Are there any stories in Ecstatic Inferno you would like to continue, did they always start as a short story? I like the short story because it’s a self-contained universe. I like self-contained universes in general. It gives room to explore huge themes, without exploding into a novel, or a series, or losing its original focus.
“Nobody gets to be Lord Byron, alone in a storm, eating vinegar and potatoes, anymore. And that’s beautiful.”
That being said, the slip implants in “They Promised Dreamless Death,” were put into my novel, The Crooked God Machine. Although “They Promised Dreamless Death” is quiet, like a terminally ill patient, and The Crooked God Machine is loud and grotesque and bizarre like a William Tell party.
Was there anything left out of Ecstatic Inferno you wished you could’ve squeezed in? No. It’s the best of what I’d written up until that point. Ecstatic Inferno was cultivated by John Skipp and I from short stories that I’d written over the last 7 years or so – Skipp is a great curator and there were several stories that were similar in theme, but some best exemplified those ideas, and others were weaker.
Although, I do wish that Ecstatic Inferno also came with an LSD dispenser, but I don’t have the budget for that.
What do you think are the major struggles an author faces in our modern age? Obvious answers: social media, capitalism, glut of writers, “writers”, the ennui that comes from reading too many Twitter posts about cats and coffee, the day job, the Bukowski wannabes.
Not so obvious answers: The incredibly destructive idea that depression and tragedy help a writer’s creativity, the people who claim that writing is such a mystical, personal process that the mechanics of writing can never be examined or dissected, misogyny and “helpful male writers”.
Something always feels off about the world when I haven't written in a while.
I’d also like to say, this is one of the absolute best times in the universe to be a writer. More people are literate than ever. If you have access to a computer, you can write. With the Internet, we have a vast level of knowledge available to anyone. If I have a question about something at 4 in the morning, I can message someone from the other side of the world and they’ll respond, sometimes immediately. I’m connected to a light-pulse network of stars. Nobody gets to be Lord Byron, alone in a storm, eating vinegar and potatoes, anymore. And that’s beautiful.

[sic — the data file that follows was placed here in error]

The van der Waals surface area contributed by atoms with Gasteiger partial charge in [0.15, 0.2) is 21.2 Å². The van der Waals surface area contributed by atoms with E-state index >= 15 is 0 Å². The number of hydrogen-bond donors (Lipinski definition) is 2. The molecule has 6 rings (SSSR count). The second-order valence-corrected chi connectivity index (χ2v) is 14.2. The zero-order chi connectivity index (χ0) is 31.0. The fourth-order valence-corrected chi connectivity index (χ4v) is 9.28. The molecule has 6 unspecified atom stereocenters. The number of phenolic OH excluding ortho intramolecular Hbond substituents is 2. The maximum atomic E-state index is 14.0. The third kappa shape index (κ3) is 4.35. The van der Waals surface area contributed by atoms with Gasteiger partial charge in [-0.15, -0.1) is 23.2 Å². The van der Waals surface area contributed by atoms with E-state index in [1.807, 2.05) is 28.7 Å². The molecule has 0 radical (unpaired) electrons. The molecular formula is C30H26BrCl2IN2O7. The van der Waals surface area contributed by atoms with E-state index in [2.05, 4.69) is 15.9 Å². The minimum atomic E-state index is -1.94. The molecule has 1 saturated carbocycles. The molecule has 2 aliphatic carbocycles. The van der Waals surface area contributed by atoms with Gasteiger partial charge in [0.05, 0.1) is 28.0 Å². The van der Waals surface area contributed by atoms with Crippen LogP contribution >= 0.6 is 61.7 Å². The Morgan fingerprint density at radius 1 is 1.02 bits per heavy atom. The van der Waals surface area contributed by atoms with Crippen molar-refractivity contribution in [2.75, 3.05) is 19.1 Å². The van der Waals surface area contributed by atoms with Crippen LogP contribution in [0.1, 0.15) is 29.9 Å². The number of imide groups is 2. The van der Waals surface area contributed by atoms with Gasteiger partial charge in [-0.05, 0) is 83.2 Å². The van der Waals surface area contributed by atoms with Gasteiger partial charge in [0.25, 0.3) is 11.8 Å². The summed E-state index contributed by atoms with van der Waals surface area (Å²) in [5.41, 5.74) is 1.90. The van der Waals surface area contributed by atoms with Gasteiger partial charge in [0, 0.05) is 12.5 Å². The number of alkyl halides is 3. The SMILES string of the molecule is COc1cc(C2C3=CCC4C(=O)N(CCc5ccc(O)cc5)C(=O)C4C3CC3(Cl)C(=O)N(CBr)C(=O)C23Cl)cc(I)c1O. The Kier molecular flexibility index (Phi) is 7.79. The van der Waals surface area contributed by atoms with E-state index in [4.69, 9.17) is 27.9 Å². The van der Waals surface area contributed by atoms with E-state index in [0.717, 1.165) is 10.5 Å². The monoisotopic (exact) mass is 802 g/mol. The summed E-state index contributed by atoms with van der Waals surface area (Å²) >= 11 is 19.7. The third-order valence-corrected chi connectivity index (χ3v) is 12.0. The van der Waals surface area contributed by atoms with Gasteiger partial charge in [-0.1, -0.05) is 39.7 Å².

This is something I always ask an author. What is your usual routine before you start writing, what gets your fingers ready to dive into the horror madness? Lately I’ve been eating healthy and exercising to maintain sanity and quiet my brain so I have room to think about writing. I try to take days off when I need them, instead of mentally berating myself for being a failure until I’m bloody. I’ve come to realize these are about as important as working days. For someone like myself who can never fucking relax, this is invaluable and difficult information to acquire.
When I’m ready to write, I try to ingest as much caffeine as humanly possible, be somewhat emotionally stable, have on like three layers of sweaters, and be listening to some kind of electronic music. Also, the room should be dark preferably. And then I’m ready to go.
What do you hope people will take from Ecstatic Inferno? I’m trying to break the habit of telling other people how to think.
What kind of advice would you give to someone who would want to start writing in the horror genre? 1. Read everything, not just the horror genre. But this is standard operating procedure, but I don’t think it’s often really explained why: The reason for this is that in genre we’ve come to expect certain tropes and conventions. When you only read in that genre, you’re narrowing your field of vision.
3. Write some more.
4. Edit your work. Cut out all the parts that aren’t true.
5. If you’re cute, send me a message maybe?